Major changes to the safety and occupational health regulations for Western Australia's mining industry should assist the industry to achieve a world-class standing on safety performance, according to Mines Minister George Cash.
Mr Cash said the new standards - the most significant and progressive change to WA's occupational and health legislation covering the mining industry in the past 20 years - were contained in the Mines Safety and Inspection Act 1994 which had been proclaimed.
He said a key feature of the new legislation was vesting the ultimate responsibility for safety and health with the corporation which owned and operated a mine.
"The Act expands on the general principles of the `duty of care' and is integral to a broader thrust to place greater responsibility for occupational safety and health issues on the industry," Mr Cash said.
The Minister said the legislation would lay the foundations for the State's mining industry to improve on its already impressive safety performance and achieve world-class standing.
"The opportunity to rewrite the mining safety legislation completely was a joint approach by Government, the employers and the workforce," Mr Cash said.
"The result is a rational mix of enabling and prescriptive regulations which received bipartisan support in Parliament and was warmly welcomed by industry."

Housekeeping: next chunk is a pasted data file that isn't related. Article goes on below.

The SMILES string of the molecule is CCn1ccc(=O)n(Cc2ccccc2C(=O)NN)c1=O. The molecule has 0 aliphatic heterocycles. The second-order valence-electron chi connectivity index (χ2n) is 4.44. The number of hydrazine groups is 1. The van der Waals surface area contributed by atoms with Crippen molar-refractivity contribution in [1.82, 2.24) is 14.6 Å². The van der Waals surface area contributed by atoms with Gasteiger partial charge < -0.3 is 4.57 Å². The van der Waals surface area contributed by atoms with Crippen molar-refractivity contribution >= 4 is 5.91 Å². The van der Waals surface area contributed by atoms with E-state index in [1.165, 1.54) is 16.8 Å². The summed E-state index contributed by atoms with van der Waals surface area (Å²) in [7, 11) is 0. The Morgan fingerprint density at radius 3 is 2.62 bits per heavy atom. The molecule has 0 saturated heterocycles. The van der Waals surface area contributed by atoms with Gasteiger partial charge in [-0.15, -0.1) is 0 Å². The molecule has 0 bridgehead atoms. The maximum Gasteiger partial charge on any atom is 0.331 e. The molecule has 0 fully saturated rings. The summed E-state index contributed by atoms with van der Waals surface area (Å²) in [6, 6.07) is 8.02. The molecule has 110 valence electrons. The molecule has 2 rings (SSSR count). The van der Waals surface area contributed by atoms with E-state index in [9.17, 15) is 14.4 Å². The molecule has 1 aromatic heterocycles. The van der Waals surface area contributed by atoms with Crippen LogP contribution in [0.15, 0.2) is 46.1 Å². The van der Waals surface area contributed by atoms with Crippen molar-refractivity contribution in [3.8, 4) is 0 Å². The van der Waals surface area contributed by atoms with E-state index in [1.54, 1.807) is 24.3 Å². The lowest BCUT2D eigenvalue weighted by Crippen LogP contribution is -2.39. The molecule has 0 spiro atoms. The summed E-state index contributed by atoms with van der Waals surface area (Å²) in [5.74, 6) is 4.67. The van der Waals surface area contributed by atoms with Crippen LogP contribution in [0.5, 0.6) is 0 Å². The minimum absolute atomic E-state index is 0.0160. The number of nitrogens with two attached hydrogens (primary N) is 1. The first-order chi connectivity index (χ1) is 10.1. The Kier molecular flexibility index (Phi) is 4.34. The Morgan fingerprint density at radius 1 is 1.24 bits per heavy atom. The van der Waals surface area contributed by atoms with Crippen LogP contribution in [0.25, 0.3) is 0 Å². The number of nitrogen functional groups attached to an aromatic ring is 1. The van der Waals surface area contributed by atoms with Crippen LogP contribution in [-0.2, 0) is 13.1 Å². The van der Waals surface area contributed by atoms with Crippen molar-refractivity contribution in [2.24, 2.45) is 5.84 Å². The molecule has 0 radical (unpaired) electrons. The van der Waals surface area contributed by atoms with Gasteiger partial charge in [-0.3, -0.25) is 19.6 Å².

The Minister said many of the regulations were listed in a performance-based style which presented the result that must be obtained, but did not specify how it was to be achieved.
He said the Department of Minerals and Energy's MINet computer system would provide the mining industry with a vital link to a range of the latest safety information so that it could deal more effectively with its increased responsibilities.
"It is time for the department to ease off the reins and encourage more responsibility by the mining industry, but this does not mean that intervention strategies and actions will not be required," Mr Cash said.
"Some specialist matters requiring strict regulations remain governed by detailed standards and are spelt out more clearly than in the past.
"However, the most effective approach for the inspectorate in the future will be to concentrate on auditing, advising, educating and fostering a more self-regulatory approach by industry."
Exploration activities are now covered by the Act and specific action plans have been formulated to target its poor performance in relation to safety standards. In the past this has been difficult to monitor, due to its itinerant nature and broad geographic range.
Under the Mine Workers' Health Surveillance regulations, all workers are now required to undergo a basic health checkup.
Another important provision in the Act is the requirement for a projected management plan to be submitted for new projects or existing projects which undertake major operational changes. The plan must contain strategies for managing the major risks and address emergency response issues.
Media contact: Mark Thompson 222 9595 or 222 9211